Hyperglycaemia monitoring and management in stroke care: policy vs practice

Liz Laird, Vivien Coates, Assumpta Ryan, Mark O McCarron, Diane Lyttle, Evie McCrum-Gardner

Research output: Contribution to journalArticle

5 Citations (Scopus)

Abstract

AimTo evaluate the extent to which hyperglycaemia was monitored and managed among patients admitted to hospital with acute stroke and transient ischaemic attack.MethodsWe conducted a retrospective cohort study involving a review of the records of 112 patients consecutively admitted with acute stroke or TIA to all 3 district general hospitals in one Health and Social Care Trust in Northern Ireland from January 1st to April 15th, 2008. Glucose results for each of the first five days of hospital admission were ascertained. We compared interventions, clinical outcome and discharge planning between patients who experienced glucose ≥7.8mmol/l. in the first five days, and patients with lower glucose results. ResultsThe daily prevalence rate of hyperglycaemia >7.8mmol/L across the first five days ranged from 24% to 34%. A total of 41 (37%) patients experienced hyperglycaemia on at least one occasion during the first five days. A history of diabetes mellitus prompted near patient glucose testing, but among patients without diagnosed diabetes, glycaemia was under-monitored. Hyperglycaemia was a persisting trend, was under treated, and under reported to general practitioners. Elevated glucose results failed to influence higher rates of fasting plasma glucose tests and BMI assessment. ConclusionsThere is a need for greater vigilance in the detection of hyperglycaemia and undiagnosed diabetes mellitus among patients admitted to hospital with stroke or TIA.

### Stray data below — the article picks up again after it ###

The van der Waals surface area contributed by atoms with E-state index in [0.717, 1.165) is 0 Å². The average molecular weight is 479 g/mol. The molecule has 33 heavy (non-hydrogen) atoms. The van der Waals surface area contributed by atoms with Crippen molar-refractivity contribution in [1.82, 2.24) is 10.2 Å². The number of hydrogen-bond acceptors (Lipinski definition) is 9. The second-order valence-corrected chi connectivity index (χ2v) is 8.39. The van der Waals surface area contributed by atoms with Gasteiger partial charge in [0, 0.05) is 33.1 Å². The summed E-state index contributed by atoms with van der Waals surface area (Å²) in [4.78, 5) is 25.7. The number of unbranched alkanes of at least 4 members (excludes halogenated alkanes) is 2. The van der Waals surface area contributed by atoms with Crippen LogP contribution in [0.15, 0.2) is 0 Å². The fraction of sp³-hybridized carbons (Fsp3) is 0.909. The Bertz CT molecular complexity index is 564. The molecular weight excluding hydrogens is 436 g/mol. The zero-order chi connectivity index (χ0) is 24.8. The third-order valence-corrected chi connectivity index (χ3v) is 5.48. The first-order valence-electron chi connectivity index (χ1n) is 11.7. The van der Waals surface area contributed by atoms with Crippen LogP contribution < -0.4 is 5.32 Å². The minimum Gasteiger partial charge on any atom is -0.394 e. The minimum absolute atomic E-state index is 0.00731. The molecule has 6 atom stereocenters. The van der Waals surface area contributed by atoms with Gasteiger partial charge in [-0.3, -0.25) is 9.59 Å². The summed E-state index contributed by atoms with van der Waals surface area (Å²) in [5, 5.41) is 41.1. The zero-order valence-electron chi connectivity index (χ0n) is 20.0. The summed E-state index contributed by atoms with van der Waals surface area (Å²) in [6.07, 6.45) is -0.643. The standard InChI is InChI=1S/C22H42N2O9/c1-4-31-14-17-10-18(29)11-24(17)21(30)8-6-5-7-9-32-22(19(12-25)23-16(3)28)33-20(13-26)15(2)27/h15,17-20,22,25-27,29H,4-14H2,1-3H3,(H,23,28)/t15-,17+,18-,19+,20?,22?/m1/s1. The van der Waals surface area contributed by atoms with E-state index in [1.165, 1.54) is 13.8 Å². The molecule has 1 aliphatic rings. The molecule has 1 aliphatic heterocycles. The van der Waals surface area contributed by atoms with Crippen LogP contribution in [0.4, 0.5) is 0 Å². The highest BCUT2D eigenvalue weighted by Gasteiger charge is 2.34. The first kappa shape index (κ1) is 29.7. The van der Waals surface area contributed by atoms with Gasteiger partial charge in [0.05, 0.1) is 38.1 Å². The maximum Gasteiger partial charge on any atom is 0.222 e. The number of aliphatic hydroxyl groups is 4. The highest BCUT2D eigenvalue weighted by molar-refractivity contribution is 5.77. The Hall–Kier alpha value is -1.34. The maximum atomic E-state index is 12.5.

LanguageEnglish
Pages1108-1114
JournalDiabetic medicine
Volume29
DOIs
Publication statusPublished - 8 Aug 2012

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Hyperglycemia
Stroke
Glucose
Diabetes Mellitus
Northern Ireland
District Hospitals
Patient Discharge
Transient Ischemic Attack
General Hospitals
General Practitioners
Fasting
Cohort Studies
Retrospective Studies
Delivery of Health Care

Keywords

  • Diabetes
  • management
  • prevention
  • stroke

Cite this

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abstract = "AimTo evaluate the extent to which hyperglycaemia was monitored and managed among patients admitted to hospital with acute stroke and transient ischaemic attack.MethodsWe conducted a retrospective cohort study involving a review of the records of 112 patients consecutively admitted with acute stroke or TIA to all 3 district general hospitals in one Health and Social Care Trust in Northern Ireland from January 1st to April 15th, 2008. Glucose results for each of the first five days of hospital admission were ascertained. We compared interventions, clinical outcome and discharge planning between patients who experienced glucose ≥7.8mmol/l. in the first five days, and patients with lower glucose results. ResultsThe daily prevalence rate of hyperglycaemia >7.8mmol/L across the first five days ranged from 24{\%} to 34{\%}. A total of 41 (37{\%}) patients experienced hyperglycaemia on at least one occasion during the first five days. A history of diabetes mellitus prompted near patient glucose testing, but among patients without diagnosed diabetes, glycaemia was under-monitored. Hyperglycaemia was a persisting trend, was under treated, and under reported to general practitioners. Elevated glucose results failed to influence higher rates of fasting plasma glucose tests and BMI assessment. ConclusionsThere is a need for greater vigilance in the detection of hyperglycaemia and undiagnosed diabetes mellitus among patients admitted to hospital with stroke or TIA.",
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Hyperglycaemia monitoring and management in stroke care: policy vs practice. / Laird, Liz; Coates, Vivien; Ryan, Assumpta; McCarron, Mark O; Lyttle, Diane; McCrum-Gardner, Evie.

In: Diabetic medicine, Vol. 29, 08.08.2012, p. 1108-1114.

Research output: Contribution to journalArticle

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